appear in the line. Oklahoma's
captain Jim Weatheall adds
his 240 pounds to the collegiate
beef trust which is given a bet-
ter than even chance to drop
the kings of the profes-anal
Ray Beck of G-orgia Teh, a
member of many of the post sea-
son All-America squads will give
the All-Stars at least one speedy
guard. Herschel Forester of South-
ern Methodist is also counted on
for support.
DOUG MOSELEY of Kentucky
will undoubtedly see most of the
action at center. Moseley was al-
so on many All-American squads
at the close of the last season.
The All-Stars have perhaps
the two best linebackers since
Michigan's great Dworsky-
Kempthorn duo. Chuck Boerio
and Les Richter of Illinois and
California respectively are two

real All-Americans at backing
up the line.
In the backfield the All-Stars
will have Darrell Crawford of
Georgia Tech at quarterback,
Hank Lauricella of Tennessee at
one of the halfback positions,
Johnny Karras of Illinois at an-
other halfback spot, and Bill
Reichardt of Iowa at fullback.
Also available is the great pass-
ing star of the Kentucky teams of
the past three years, Babe Parilli.
John Petitbon of Notre Dame and
Bert Rechichar of Tennessee will
also see plenty of action at half-
back positions.
U.S. Will Use

Big Hoopsters
At Olympics


HELSINKI- (P) -The dispute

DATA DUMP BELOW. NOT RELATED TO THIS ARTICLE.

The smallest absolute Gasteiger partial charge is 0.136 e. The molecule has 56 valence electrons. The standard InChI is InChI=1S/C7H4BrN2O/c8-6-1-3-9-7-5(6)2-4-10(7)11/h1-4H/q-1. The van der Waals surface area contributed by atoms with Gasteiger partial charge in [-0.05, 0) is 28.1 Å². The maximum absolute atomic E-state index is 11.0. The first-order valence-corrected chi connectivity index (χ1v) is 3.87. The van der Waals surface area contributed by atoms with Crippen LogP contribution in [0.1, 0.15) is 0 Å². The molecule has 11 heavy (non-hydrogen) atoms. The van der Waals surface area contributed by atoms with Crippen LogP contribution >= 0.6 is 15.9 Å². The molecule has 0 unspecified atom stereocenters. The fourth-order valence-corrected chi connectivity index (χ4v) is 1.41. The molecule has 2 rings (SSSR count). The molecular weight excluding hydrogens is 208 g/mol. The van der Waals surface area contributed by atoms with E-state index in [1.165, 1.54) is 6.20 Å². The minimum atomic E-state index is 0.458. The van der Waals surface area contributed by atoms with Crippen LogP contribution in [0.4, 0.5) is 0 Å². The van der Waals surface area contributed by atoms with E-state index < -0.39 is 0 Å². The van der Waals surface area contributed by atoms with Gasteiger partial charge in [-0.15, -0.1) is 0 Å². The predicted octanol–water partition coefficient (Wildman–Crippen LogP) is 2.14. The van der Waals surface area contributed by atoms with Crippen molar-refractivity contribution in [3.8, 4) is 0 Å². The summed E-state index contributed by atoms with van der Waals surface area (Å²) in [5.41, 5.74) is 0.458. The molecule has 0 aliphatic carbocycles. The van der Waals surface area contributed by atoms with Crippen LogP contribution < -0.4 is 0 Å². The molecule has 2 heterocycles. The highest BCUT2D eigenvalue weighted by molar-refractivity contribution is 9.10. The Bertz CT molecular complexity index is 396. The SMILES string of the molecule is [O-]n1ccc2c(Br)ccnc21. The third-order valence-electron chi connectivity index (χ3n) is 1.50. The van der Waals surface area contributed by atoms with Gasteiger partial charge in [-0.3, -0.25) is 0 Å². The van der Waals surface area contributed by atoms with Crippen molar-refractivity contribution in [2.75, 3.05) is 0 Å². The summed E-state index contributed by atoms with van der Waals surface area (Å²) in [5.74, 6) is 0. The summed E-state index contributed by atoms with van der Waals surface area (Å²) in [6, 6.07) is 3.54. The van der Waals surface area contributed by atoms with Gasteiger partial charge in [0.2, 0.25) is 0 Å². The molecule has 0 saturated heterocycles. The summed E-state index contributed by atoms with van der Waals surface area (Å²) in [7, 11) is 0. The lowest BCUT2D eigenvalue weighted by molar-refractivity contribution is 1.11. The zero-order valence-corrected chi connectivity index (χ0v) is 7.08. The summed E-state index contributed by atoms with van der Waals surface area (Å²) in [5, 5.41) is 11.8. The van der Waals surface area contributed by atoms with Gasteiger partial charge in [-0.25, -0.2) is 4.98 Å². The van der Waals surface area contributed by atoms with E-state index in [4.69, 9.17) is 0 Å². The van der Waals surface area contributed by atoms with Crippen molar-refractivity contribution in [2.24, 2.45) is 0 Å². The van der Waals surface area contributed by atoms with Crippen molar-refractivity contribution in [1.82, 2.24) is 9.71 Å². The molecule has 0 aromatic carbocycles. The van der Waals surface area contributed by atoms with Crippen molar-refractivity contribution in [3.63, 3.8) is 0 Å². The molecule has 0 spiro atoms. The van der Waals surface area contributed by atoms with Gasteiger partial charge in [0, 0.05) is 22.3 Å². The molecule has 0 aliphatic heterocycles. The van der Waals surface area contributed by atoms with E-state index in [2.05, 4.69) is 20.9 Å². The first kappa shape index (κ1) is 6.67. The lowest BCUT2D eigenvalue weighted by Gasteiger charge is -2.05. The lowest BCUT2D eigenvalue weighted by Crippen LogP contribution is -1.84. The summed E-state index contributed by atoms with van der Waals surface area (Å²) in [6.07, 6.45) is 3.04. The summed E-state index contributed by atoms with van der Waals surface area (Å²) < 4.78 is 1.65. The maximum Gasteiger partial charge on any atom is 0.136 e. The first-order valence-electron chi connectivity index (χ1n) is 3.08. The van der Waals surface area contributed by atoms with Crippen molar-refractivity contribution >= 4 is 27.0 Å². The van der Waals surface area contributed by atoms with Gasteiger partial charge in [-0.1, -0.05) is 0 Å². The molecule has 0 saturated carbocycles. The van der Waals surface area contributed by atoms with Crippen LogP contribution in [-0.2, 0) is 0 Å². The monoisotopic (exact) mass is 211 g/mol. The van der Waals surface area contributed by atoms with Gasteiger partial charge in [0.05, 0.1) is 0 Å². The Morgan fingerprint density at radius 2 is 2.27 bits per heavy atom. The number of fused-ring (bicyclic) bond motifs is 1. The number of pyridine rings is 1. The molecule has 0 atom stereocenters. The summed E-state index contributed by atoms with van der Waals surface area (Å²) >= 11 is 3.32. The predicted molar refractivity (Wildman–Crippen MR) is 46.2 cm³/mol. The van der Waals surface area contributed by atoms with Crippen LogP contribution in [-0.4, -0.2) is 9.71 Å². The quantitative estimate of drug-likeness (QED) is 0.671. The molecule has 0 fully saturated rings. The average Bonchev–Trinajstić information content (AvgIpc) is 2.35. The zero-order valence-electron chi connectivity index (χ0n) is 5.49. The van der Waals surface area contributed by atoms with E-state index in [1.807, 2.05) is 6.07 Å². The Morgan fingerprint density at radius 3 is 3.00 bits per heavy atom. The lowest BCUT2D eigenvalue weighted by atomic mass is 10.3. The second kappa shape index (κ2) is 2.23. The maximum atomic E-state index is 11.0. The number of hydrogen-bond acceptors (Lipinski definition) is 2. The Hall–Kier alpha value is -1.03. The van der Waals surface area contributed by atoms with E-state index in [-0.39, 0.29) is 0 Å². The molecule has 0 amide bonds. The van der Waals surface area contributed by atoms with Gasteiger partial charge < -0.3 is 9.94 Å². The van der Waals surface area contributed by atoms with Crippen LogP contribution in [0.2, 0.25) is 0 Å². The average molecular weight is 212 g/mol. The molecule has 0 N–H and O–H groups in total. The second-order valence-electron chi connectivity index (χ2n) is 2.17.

over whether Red China or Na-
tionalist China can compete in
the Olympic Games was placed
squarely before the International
Olympic Committee yesterday.
Both were included in the draw
for the Olympic basketball elimi-
nation tournament.
* * *
THE DECISION is now up to
the plenary session of the Olympic
Congress, which meets next Thurs-
day and Friday following a two-
day session of the Olympic Exe-
cutive Committee.
The issue was forced when
Gunson Hoh, Olympic head of
Nationalist China, arrived with
a claim for recognition and ap-
peared at the basketball draw.
Red China was not represented.
Previously both groups had been
told they were ineligible because
of failure to pay dues.
tional of Amateur Basketball first
decided to include both teams.
Then the press headquartersean-
nounced the draw had been res-
cinded. Finally it was decided the
draw would stand but two blank
places would be left for the Chin-
ese teams. Neither figures in the
early rounds.
The elimination tournament
will determine which six of 15
teams will join 10 others prev-
Late Scores
Brooklyn 6, Chicago 5
Philadelphia 4, St. Louis 3
Pittsburgh 6, New York 2
Boston 16-5, Detroit 6-3
St. Louis 6, New York 3
Cleveland 8, Philadelphia 7
Washington 2, Chicago 1


iously qualified. The" United
States as defending champion,
is already in the regula! tour-
The snarl-up over China high-
lighted a day of widespread Olym-
pic activity.
*< * *
THE LAST of America's 400-
strong Olympic team arrived by
plane from New York. Tomorrow
the flag will be formally raised at
the Olympic Village of Kaepylae,
although actually the Puerto Ri-
cans already had it up.
Earlier 76 Italians docked and
44 British started the flight
across the North Sea to this
land of the midnight sun.
And such ailing American Olym-
pic stars as shot putter Jim Fuchs,
400 and 800 meter runner Mal
Whitfield, and sprinter Andy
Stanfield s h o w e d considerable
physical improvement today.

Accordirg to Coach Warren
Womble, the United States Olym-
pic basketball team will use all
the height at its command no
mitter how much the undersized